I just don't see a lot of compelling reasons for Kawasaki to have considered a "revolutionized" new 250/300.
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post #15 of 24 (permalink) Old 12-03-2017, 02:53 AM Thread Starter
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Originally Posted by Yoermane View Post
@Timpo please do not understand this as a personal attack but meant as some advice, you should not rely and concentrate too much on the stupid and idiotic marketing but more on technical details then you would better understand what @Zaph wants to say.
I for myself agree 100 % with what @Zaph said.
I guess the kwakis already understand about their mistake with the 300 (compared to the 250) and now try to correct it with the 2018 250 which looks like a real promising bike (engine).
For your better understanding, when an engine is qualified then it's power-output is calculated per 1000 cc and that means:
- Ninja 400 = 113 hp per liter
- Ninja 250 = 157 hp per liter
This is telling us, that the 2018 250 could be compared more to a sports-bike while the 400 is more kind of a grandfathers sunday-tourer.

And here's some about the pricing:

Ninja 400 USD 4,999 USD
Ninja 400 KRT 5,499 USD
Ninja 400 EUR 4,200 (exchange from USD) - real price = 5,995 EUR
Ninja 400 KRT 4,620 (exchange from USD) - real price = 6,195 EUR
Ninja 400 GBP 3,700 (exchange from USD) - real price = 5,249 GBP
Ninja 400 KRT 4,070 (exchange from USD) - real price = 5,399 GBP
Ninja 400 THB 162,800 (exchange from USD) - real price = 196,000 THB
Ninja 400 KRT 179,000 (exchande from USD) - real price = 206,000 THB
It looks like a big promotion in USA, while the other countries look more like ... (what ever we might think about?)
ok I know what you mean, but I think this topic has been beaten to death on other thread.

Basically, if you want a 250cc or 300cc Inline-4 superbike with proper fork, brakes, swingarms and all the other components, the price will end up close to ZX-6R

Sure, Kawasaki has that technology, but for that PRICE? no way.
Even the Honda CBR250RR (which is still parallel twin) cost something like $8,000 and still single disk brake, parallel twin, etc.

Engineering failure? I don't think so.

They could've added super high compression piston, titanium valves, titanium exhaust, brembo brakes, ohlins suspension and make a 250cc Inline-4 18,000rpm with high horsepower, but it would come with the cost.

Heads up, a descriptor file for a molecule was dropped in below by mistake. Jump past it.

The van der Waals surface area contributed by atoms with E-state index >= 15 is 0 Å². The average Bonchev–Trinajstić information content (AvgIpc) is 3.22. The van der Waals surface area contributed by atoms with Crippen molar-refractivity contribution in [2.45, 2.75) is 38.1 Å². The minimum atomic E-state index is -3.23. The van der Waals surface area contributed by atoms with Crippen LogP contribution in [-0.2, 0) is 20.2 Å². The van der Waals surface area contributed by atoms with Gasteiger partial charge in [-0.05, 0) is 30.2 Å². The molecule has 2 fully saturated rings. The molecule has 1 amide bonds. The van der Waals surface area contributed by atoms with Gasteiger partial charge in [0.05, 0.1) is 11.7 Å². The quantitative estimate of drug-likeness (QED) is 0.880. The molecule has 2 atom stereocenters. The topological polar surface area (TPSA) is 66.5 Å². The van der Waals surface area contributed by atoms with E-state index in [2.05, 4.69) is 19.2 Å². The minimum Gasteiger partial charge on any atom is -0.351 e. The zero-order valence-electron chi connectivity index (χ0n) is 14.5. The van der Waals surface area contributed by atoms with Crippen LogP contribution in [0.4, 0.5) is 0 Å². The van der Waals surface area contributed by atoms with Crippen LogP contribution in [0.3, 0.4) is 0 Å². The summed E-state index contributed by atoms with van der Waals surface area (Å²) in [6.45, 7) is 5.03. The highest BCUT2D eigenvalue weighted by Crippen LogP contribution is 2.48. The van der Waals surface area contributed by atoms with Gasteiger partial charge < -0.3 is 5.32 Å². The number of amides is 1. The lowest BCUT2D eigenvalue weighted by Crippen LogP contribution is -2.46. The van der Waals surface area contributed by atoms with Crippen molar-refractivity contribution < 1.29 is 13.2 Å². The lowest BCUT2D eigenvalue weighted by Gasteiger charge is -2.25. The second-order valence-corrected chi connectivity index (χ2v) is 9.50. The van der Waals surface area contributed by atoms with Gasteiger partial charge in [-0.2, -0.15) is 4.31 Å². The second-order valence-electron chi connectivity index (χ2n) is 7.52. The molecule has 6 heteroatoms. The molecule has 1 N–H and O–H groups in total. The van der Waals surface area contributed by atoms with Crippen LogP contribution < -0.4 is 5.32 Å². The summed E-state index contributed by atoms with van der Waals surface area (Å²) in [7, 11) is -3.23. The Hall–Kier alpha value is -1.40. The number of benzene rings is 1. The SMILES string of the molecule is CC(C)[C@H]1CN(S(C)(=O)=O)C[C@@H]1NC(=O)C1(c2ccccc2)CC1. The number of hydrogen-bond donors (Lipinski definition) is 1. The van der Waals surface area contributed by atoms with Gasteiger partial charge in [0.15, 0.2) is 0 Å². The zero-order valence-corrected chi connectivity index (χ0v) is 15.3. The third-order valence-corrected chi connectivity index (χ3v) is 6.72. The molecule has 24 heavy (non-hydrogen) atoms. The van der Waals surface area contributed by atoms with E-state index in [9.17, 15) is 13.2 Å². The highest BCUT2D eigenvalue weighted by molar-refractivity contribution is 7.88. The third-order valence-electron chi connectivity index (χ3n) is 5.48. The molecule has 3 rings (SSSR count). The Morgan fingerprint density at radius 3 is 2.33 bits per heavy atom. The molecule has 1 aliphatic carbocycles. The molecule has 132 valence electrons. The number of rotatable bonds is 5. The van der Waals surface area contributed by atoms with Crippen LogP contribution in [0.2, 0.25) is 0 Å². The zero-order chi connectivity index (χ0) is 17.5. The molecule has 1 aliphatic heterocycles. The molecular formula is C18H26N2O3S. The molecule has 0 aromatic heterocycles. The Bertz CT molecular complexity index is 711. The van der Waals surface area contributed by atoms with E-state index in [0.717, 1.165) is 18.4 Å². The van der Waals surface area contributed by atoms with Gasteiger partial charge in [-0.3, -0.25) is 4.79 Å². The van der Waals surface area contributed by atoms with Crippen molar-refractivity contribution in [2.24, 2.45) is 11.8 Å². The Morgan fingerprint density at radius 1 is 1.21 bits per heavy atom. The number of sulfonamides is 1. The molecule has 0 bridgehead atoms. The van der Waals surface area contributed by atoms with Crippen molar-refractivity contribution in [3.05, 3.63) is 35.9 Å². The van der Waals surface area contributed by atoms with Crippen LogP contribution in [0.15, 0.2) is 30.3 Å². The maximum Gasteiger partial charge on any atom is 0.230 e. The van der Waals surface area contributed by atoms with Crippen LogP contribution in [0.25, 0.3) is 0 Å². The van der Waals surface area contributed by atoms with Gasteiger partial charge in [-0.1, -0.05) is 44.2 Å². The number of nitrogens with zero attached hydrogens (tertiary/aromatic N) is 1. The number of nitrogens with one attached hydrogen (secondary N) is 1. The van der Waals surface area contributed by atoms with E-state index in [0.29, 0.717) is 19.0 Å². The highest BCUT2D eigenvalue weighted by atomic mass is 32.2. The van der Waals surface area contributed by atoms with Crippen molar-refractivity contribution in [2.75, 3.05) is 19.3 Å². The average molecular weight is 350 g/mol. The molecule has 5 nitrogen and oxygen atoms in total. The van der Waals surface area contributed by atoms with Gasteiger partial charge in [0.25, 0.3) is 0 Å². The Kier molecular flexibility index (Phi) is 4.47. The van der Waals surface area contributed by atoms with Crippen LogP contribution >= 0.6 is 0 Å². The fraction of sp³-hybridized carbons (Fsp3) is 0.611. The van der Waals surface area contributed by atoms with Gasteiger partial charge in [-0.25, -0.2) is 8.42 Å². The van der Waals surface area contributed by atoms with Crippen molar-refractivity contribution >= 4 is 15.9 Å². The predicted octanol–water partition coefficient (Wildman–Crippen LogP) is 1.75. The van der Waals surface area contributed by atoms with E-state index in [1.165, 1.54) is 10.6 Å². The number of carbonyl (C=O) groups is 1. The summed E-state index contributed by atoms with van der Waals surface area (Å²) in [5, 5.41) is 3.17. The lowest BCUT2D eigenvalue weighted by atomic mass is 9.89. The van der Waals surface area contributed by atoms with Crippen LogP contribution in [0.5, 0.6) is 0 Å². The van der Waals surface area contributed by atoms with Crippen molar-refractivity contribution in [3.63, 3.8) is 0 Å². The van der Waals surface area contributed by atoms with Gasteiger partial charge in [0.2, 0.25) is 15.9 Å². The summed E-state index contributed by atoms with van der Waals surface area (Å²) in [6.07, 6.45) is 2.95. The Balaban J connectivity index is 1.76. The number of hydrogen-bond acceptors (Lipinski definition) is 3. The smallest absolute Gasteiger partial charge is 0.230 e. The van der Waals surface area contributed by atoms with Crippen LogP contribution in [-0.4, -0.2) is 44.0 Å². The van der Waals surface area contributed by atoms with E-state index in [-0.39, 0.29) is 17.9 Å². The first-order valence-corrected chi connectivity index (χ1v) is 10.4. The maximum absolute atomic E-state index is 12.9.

Yes, bigger engine and less hp/cc ratio due to low compression engine to accept regular gas and add reliability, save cost, etc.

But in reality, they made it lighter than Ninja 300, with more power & torque WITHOUT raising the price significantly.
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post #16 of 24 (permalink) Old 12-03-2017, 06:22 AM
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What part of bike is engineering fail??

I think it's great, also this bike WILL SELL
especially with its reasonable starting price.
The Ninja 400's competitors are, GSX250R, YZF-R3, RC390 and CBR300R.

Out of these bikes, I know that Ninja 400 has an advantage especially it's lighter and slightly smaller than the Ninja 300.

If it's big and bulky like CBR500R, yeah sure you can call it an engineering fail, but I think this bike is great especially for the price.

and your WSBK argument isn't that valid. I understand what you mean, but the vast majority of customers for Ninja 300 was a beginners/commuters anyways.
People are looking for low priced lightweight bike sportbike just to have fun on the street, not to convert it into a racebike.
+1 I'm ringing my local Kawasaki dealer tomorrow to order one. I'm not a regular Kawasaki buyer either, this looks like a good bike.
But I will let you know Zaph if it's a fail.
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post #17 of 24 (permalink) Old 12-03-2017, 06:31 AM
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Originally Posted by Yoermane View Post
...
This is telling us, that the 2018 250 could be compared more to a sports-bike while the 400 is more kind of a grandfathers sunday-tourer.
Say what?? It's the same bike with different engine internals, that's all.
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post #18 of 24 (permalink) Old 12-08-2017, 01:29 PM
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there's no 400 forum
There's: http://www.ninja400riders.com/ and Kiwi is the super mod
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Last edited by xorbe; 12-08-2017 at 01:31 PM.
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post #19 of 24 (permalink) Old 12-08-2017, 11:26 PM
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I think Kawasaki's brief to its engineers was to make the bottom end & mid range better while increasing power. If they tried doing that with the 300 CC cap, it would mean an engine that is even more peaky. I very recently saw a video review of the Versys X300(same engine as the Ninja 300) & the reviewer said it reminded of him of old 2 strokes(engine becomes manic at 8K rpm).

The 400 was the only way forward. I think in terms of sales the Ninja 400 will trounce the competition. Most of the potential customers want practicality with performance & the Ninja 400 has that. Bikes like the RC 390 are lacking in the practicality/comfort department. The Ninja 400 will give the best all-round performance. In terms of straight line performance this bike will match, if not beat, the RC 390 & will be more comfortable/refined while doing it(Please note the KTM quotes Dry weight for the RC 390. Fully fueled the weight difference between the two is now just around 2Kg/5lb).

For people like me who looked at the 300 as a long term "hobby", I guess the new 250 is the upgrade(or maybe start saving for the high performance 6r/high value Z900). For people who are looking for their next light sport bike, the Ninja 400 makes a great choice.

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post #20 of 24 (permalink) Old 12-09-2017, 10:40 PM